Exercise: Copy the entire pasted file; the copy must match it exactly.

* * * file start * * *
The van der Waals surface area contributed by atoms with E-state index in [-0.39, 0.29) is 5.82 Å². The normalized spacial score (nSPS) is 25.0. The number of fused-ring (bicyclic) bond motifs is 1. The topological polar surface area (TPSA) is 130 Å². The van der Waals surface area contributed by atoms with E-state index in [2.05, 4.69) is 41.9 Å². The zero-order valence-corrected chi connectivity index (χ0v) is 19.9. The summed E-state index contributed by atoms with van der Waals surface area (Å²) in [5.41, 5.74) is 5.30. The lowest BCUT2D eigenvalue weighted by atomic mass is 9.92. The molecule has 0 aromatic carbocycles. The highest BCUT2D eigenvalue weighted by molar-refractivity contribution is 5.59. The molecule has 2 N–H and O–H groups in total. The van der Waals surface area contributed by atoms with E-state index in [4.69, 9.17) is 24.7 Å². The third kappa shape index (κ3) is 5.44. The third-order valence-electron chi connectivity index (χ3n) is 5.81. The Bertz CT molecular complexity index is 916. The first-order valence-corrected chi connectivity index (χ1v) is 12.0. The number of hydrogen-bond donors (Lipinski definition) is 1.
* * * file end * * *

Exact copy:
The van der Waals surface area contributed by atoms with E-state index in [-0.39, 0.29) is 5.82 Å². The normalized spacial score (nSPS) is 25.0. The number of fused-ring (bicyclic) bond motifs is 1. The topological polar surface area (TPSA) is 130 Å². The van der Waals surface area contributed by atoms with E-state index in [2.05, 4.69) is 41.9 Å². The zero-order valence-corrected chi connectivity index (χ0v) is 19.9. The summed E-state index contributed by atoms with van der Waals surface area (Å²) in [5.41, 5.74) is 5.30. The lowest BCUT2D eigenvalue weighted by atomic mass is 9.92. The molecule has 0 aromatic carbocycles. The highest BCUT2D eigenvalue weighted by molar-refractivity contribution is 5.59. The molecule has 2 N–H and O–H groups in total. The van der Waals surface area contributed by atoms with E-state index in [4.69, 9.17) is 24.7 Å². The third kappa shape index (κ3) is 5.44. The third-order valence-electron chi connectivity index (χ3n) is 5.81. The Bertz CT molecular complexity index is 916. The first-order valence-corrected chi connectivity index (χ1v) is 12.0. The number of hydrogen-bond donors (Lipinski definition) is 1.